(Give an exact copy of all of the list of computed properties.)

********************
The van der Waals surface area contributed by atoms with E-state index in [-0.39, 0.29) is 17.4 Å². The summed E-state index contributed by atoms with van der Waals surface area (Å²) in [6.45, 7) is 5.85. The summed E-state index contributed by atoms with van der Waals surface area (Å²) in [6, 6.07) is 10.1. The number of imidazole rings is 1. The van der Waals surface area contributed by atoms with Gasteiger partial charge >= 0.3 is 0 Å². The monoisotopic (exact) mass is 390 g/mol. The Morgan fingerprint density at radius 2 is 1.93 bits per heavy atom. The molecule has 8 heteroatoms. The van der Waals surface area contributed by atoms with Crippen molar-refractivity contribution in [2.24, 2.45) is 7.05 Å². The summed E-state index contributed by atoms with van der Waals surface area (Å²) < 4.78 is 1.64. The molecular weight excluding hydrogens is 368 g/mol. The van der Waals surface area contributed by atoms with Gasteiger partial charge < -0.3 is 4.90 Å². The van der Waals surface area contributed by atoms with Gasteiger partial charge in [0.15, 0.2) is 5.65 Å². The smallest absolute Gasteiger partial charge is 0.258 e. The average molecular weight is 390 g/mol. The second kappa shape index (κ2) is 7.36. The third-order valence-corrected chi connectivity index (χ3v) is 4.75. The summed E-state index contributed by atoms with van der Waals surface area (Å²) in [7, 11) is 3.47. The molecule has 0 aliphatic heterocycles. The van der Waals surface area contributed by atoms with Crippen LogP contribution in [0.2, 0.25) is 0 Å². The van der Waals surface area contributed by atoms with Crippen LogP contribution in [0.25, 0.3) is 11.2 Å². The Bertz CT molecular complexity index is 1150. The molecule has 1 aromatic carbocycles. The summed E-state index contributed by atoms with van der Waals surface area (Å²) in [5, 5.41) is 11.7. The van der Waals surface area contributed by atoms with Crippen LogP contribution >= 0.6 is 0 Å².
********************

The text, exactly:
The van der Waals surface area contributed by atoms with E-state index in [-0.39, 0.29) is 17.4 Å². The summed E-state index contributed by atoms with van der Waals surface area (Å²) in [6.45, 7) is 5.85. The summed E-state index contributed by atoms with van der Waals surface area (Å²) in [6, 6.07) is 10.1. The number of imidazole rings is 1. The van der Waals surface area contributed by atoms with Gasteiger partial charge >= 0.3 is 0 Å². The monoisotopic (exact) mass is 390 g/mol. The Morgan fingerprint density at radius 2 is 1.93 bits per heavy atom. The molecule has 8 heteroatoms. The van der Waals surface area contributed by atoms with Crippen molar-refractivity contribution in [2.24, 2.45) is 7.05 Å². The summed E-state index contributed by atoms with van der Waals surface area (Å²) < 4.78 is 1.64. The molecular weight excluding hydrogens is 368 g/mol. The van der Waals surface area contributed by atoms with Gasteiger partial charge < -0.3 is 4.90 Å². The van der Waals surface area contributed by atoms with Gasteiger partial charge in [0.15, 0.2) is 5.65 Å². The smallest absolute Gasteiger partial charge is 0.258 e. The average molecular weight is 390 g/mol. The second kappa shape index (κ2) is 7.36. The third-order valence-corrected chi connectivity index (χ3v) is 4.75. The summed E-state index contributed by atoms with van der Waals surface area (Å²) in [7, 11) is 3.47. The molecule has 0 aliphatic heterocycles. The van der Waals surface area contributed by atoms with Crippen LogP contribution in [0.2, 0.25) is 0 Å². The van der Waals surface area contributed by atoms with Crippen LogP contribution in [0.25, 0.3) is 11.2 Å². The Bertz CT molecular complexity index is 1150. The molecule has 1 aromatic carbocycles. The summed E-state index contributed by atoms with van der Waals surface area (Å²) in [5, 5.41) is 11.7. The van der Waals surface area contributed by atoms with Crippen LogP contribution >= 0.6 is 0 Å².